No show flattered by imitation more than the ’90s series “Northern Exposure.” Debuting three months after “Twin Peaks,” “Exposure’s” entire premise and mood — a New York doctor hangs out his shingle in a remote Alaska town filled with weirdos and crackpots — was similar. “Exposure” ran for six seasons, and many credited its success to Lynch and Frost’s creation blazing the trail.
But none of these shows is “Twin Peaks.” The idiosyncratic David Lynch comes by his quirks honestly. His films such as “Eraserhead” and “Blue Velvet” are populated by eccentric characters who inhabit their own little worlds along with the one we all share.
“He has a point of view that’s both skewed and pretends to be without comment,” said Eric Rosen, artistic director of the Kansas City Repertory Theatre. “It’s not like some other directors, like (Quentin) Tarantino, who create these odd characters. Those directors, they show their directorial point of view all the time. With Lynch, we’re meant not to feel that heavy hand. His particular style is to treat the bizarre as though it’s completely normal.”
Kyle MacLachlan’s performance as coffee- and justice-obsessed Agent Cooper is perhaps the quintessential example of Lynch’s version of reality. At once overtly mannered yet emotionally naturalistic, it has become MacLachlan’s signature role (and one he hinted on Twitter that he will reprise: “Better fire up that percolator and find my black suit :-) #Twinpeaks”).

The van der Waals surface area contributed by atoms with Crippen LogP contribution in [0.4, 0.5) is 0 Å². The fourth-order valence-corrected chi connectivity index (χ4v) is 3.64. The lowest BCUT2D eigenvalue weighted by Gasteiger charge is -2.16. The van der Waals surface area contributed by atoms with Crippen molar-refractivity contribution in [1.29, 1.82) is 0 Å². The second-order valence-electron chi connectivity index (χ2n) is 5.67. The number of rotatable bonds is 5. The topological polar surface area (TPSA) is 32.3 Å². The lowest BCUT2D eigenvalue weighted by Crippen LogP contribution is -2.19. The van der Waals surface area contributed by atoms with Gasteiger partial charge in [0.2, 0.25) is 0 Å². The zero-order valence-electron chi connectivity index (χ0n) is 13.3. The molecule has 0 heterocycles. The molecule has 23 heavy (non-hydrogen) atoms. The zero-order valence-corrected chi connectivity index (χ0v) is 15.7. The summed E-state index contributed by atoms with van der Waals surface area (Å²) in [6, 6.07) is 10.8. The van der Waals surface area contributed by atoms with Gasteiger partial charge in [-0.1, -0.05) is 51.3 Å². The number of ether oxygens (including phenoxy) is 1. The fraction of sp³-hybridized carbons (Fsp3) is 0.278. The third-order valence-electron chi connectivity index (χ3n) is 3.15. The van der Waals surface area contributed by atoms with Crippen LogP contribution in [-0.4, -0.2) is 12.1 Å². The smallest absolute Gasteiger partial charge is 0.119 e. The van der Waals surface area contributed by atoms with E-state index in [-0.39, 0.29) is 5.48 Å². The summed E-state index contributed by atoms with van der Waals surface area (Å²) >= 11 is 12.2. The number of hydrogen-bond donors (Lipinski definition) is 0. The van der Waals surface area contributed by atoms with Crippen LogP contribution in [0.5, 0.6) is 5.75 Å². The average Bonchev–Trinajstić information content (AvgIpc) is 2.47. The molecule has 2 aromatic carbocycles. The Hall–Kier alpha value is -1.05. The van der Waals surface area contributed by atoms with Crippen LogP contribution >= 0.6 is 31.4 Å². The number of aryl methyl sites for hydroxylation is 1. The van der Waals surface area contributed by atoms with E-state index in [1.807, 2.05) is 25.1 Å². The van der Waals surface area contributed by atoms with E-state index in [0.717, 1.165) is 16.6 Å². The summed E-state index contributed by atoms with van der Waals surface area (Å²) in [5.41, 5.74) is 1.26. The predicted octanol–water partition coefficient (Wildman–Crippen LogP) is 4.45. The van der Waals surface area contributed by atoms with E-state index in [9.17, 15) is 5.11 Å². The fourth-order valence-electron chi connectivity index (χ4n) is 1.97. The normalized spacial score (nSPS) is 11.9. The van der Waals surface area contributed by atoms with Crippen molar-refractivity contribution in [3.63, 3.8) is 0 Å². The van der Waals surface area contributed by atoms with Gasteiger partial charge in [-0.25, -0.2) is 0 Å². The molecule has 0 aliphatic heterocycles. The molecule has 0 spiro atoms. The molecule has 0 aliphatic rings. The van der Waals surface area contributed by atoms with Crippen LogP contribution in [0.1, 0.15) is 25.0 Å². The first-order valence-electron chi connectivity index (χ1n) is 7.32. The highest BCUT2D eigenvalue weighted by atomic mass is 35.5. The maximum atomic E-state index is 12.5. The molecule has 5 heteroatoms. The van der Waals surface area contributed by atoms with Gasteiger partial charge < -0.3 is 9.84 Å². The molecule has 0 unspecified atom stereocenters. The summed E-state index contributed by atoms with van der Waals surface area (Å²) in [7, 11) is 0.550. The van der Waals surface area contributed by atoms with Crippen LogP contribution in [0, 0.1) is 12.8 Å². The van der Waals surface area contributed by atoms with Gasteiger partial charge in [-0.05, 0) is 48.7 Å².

“He got Lynch’s style so well,” Rosen said. “He was just so good.… I remember thinking, ‘There’s not acting like this on television!’”
“Twin Peaks” saw its most complete treatment this summer with the release of “Twin Peaks: The Entire Mystery,” a 10-disc Blu-ray set documenting the TV episodes and movie, along with 90 minutes of footage trimmed from “Fire Walk With Me” that fans have been clamoring for online for the better part of two decades. That film has been the subject of several high-profile re-evaluations in recent years, with writers such as The New York Times’ Mike Hale and legendary music critic Greil Marcus proclaiming it and its performances underrated.
The excitement and rave reviews for the new discs are no doubt fanning the flames of enthusiasm for the continuation of the series, which Frost has said will take place in the present day.